Use the three digit number on the back of your credit card to find out how you'll die! Don't forget to post back what you get!

Use the first digit to find out where you will die
0. On the moon
1. In Russia
2. On a ferris wheel...
posted by amarynth at 3:17 PM on July 2, 2012 [40 favorites]


So without their personal PIN number we can't use these in an automatic ATM machine, right?
posted by Floydd at 3:18 PM on July 2, 2012 [19 favorites]


If I had all kinds of charges I wanted to dispute I would "accidentally" post a pic of my card online, just sayin.
posted by Ad hominem at 3:18 PM on July 2, 2012 [1 favorite]


Phone orders usually just ask me for the card number and expiration. You could totally order pizza with these numbers (just don't be an idiot and have it delivered to your home, obviously.)
posted by naju at 3:19 PM on July 2, 2012


Naju, not sure I believe you. Send me a picture of your card and we'll test it.
posted by Potomac Avenue at 3:21 PM on July 2, 2012


This is HOW why we CAN can't have EVERYTHING anything nice.

Fixed.
posted by Fizz at 3:21 PM on July 2, 2012 [10 favorites]


Potentially, a lot. Once the money is debited from the account associated with the debit card, that's it. Unlike credit cards, you have little or no recourse for dealing with fraudulent transactions. You can report the card stolen, but if there are charges applied before the report, you may be on the hook for them. Someone could clean out your account and you would have no legal options available to you.

I don't think that's true anymore, as most banks have fraud protection to a certain amount for debit. Case in point: Someone living on the opposite coast somehow had gotten my debit card number (no, I didn't post it on Twitter) and decided to by plane tickets. I called my bank up and they treated it exactly like a credit card fraud and had a case worker assigned to me. I got my money refunded and luckily it wasn't a huge hassle.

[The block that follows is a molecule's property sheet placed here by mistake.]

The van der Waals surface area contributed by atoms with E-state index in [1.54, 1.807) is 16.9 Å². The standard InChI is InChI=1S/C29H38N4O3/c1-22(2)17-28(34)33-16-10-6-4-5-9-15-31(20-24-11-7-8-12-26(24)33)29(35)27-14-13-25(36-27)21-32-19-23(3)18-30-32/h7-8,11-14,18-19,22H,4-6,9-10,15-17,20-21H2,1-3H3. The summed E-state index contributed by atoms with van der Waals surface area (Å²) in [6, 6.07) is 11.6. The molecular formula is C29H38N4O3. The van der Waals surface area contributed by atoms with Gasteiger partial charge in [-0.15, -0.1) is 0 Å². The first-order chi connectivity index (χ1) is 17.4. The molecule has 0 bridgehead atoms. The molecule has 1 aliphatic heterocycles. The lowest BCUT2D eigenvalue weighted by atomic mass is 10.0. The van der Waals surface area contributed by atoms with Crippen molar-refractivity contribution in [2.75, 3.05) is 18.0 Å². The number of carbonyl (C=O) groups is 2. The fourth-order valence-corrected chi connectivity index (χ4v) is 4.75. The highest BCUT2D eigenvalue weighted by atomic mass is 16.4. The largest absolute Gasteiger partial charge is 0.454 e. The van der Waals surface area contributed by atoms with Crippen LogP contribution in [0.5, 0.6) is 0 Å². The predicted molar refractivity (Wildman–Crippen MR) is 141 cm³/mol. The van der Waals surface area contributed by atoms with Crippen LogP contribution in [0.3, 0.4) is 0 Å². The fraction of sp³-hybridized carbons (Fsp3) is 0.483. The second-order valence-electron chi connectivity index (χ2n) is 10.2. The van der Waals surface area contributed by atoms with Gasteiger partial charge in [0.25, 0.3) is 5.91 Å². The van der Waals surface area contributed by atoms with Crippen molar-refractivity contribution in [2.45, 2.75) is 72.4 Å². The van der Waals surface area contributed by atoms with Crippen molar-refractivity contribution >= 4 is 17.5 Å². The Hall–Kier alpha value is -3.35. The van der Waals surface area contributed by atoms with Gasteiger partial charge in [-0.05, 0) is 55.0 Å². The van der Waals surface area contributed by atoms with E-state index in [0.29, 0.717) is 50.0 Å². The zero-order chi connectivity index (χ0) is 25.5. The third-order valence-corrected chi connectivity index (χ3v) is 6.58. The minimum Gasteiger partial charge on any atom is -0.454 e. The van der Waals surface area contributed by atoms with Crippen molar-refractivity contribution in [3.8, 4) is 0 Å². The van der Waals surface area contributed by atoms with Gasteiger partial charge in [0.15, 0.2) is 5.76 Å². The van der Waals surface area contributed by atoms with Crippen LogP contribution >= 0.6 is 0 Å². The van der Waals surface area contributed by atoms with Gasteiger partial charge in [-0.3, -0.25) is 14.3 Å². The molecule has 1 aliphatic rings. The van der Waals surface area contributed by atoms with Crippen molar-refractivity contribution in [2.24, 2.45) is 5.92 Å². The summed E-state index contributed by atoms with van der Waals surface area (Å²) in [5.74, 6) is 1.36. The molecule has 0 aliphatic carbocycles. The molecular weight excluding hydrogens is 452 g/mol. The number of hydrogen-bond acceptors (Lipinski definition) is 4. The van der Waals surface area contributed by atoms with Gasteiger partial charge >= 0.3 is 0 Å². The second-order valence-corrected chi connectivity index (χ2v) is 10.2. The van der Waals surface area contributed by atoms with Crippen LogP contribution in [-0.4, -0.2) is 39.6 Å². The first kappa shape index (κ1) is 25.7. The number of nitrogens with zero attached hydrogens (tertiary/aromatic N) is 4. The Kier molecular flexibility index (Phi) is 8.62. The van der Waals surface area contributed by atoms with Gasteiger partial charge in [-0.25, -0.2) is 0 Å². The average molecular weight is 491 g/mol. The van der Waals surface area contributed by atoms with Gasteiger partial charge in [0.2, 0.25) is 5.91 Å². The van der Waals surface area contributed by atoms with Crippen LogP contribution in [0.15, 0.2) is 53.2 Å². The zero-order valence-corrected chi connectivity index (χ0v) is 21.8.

posted by littlesq at 3:24 PM on July 2, 2012 [5 favorites]


Can we please go back to the days of planking

Well, at least people won't die doing this.
posted by ChurchHatesTucker at 3:25 PM on July 2, 2012


For the PIN questioners:

Most bank ATM cards can be used as debit and credit cards. You don't need a PIN when you use it as a credit card, and lots of places don't bother to ask for the security code on the back.
posted by Benny Andajetz at 3:25 PM on July 2, 2012 [3 favorites]


How much damage do you think you could do armed with someone's name and 16-digit debit card number?

With some of these you could do plenty of damage. Some store cards, gas cards, etc. don't have CVCs in the mag stripe. If you had the format, a picture of the front of the card, and a mag stripe writer you could create a duplicate card. You wouldn't have to print or emboss it to use it at certain places like pay at the pump gas, places where you swipe your own card on the counter (more common every day) and can do it without the clerk really seeing it, etc. I could easily pick some of those out, clone them, and go give them a shot in the next few hours. There are smarter people with better equipment at their disposal and weaker morals than me out there...

What I don't understand is why people are posting these pictures in the first place. It honestly doesn't make any sense to me. The only slight exception is cards with funky backgrounds or "hey look I cut up my card!!" But to just post a picture of a generic card for the world to see?